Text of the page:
When I asked my friend Suzanne if she thought writing about forbearance while thinking of giving thanks this month, in particular, made sense, she didn’t hesitate. “Being able to forgive is one of the best gifts God has given us,” she said. “So yes, we need to be thankful about all things, including our learning to let things go.”

Lack of communication or poor communication can break down even the smallest family or corporation. Add to that a lack of patience and walls go up that create divisions that are hard to break down or through. Offenses are exaggerated to the point where we might even forget how it all began.

“A (fly’s) egg becomes as huge as ever was laid by an ostrich,” Charles Spurgeon said about offenses magnified out of proportion.

I’ve been there, done that — seen that. It takes someone saying something to break through that wall of conflict and wave a white flag; call it quits and start again.

On the lighter side, Erma Bombeck wrote with humor on living, through her years. Near the end of her life, she was asked what she would do differently if she had a chance to live her life again. Many famous quotes came from her answers: burning that fancy pink candle instead of letting it collect dust, not worrying about grass stains and playing with her children more, but the following quote relates to my writing today:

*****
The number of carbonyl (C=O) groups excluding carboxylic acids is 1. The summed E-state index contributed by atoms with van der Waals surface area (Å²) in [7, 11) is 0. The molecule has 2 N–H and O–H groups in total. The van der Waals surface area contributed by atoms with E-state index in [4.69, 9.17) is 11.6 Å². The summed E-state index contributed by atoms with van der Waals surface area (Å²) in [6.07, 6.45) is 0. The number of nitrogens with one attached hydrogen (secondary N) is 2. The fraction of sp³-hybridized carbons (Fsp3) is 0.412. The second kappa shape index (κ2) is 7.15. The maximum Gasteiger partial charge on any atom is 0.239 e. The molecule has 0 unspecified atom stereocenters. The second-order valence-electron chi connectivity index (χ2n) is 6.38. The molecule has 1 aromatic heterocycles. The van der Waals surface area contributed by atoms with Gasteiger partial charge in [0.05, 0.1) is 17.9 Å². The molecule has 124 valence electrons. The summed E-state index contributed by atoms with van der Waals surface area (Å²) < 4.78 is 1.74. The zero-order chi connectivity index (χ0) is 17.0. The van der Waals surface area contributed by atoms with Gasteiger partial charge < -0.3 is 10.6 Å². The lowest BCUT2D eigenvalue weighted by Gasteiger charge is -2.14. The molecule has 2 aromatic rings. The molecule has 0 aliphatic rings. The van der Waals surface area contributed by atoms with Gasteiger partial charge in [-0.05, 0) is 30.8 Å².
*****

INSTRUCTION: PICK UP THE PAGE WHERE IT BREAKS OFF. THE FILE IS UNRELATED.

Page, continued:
“There would have been more I love yous … more I’m sorrys … more I’m listenings … but mostly, given another shot at life, I would seize every minute of it … look at it and really see it … try it on … live it … exhaust it … and never give that minute back until there was nothing left of it.”

We need to decide whether to let our annoyances slow bake or let them go. It’s hard to be thankful when our hearts and minds are busy being angry. And you might already know it takes more muscles to frown than to smile; not just the baring teeth smile but the true smile that reaches the eyes.

Smiling is only an indication of being open to forgiving, forgetting (at least not bringing up old hurts repeatedly) and being willing to “cut it down.”
This month, we think more about what we are thankful for because of the national holiday. It’s a good reminder to be thankful year-round.

I look at the birds at our feeder and realize how hard they must work for daily food and I become more thankful.

Physical things such as food, clothing and shelter are temporary and shifting.
The long-term, year-round list for me includes family, friends, memories, and acts of love and forgiveness I have experienced in my life. There isn’t paper enough to write it all down.

Jan Karon wrote in Somewhere Safe with Somebody Good, “Love is an act of endless forgiveness.” Sounds right to me.

But check that Crock-Pot to make sure your food doesn’t burn. You likely have hungry people to feed.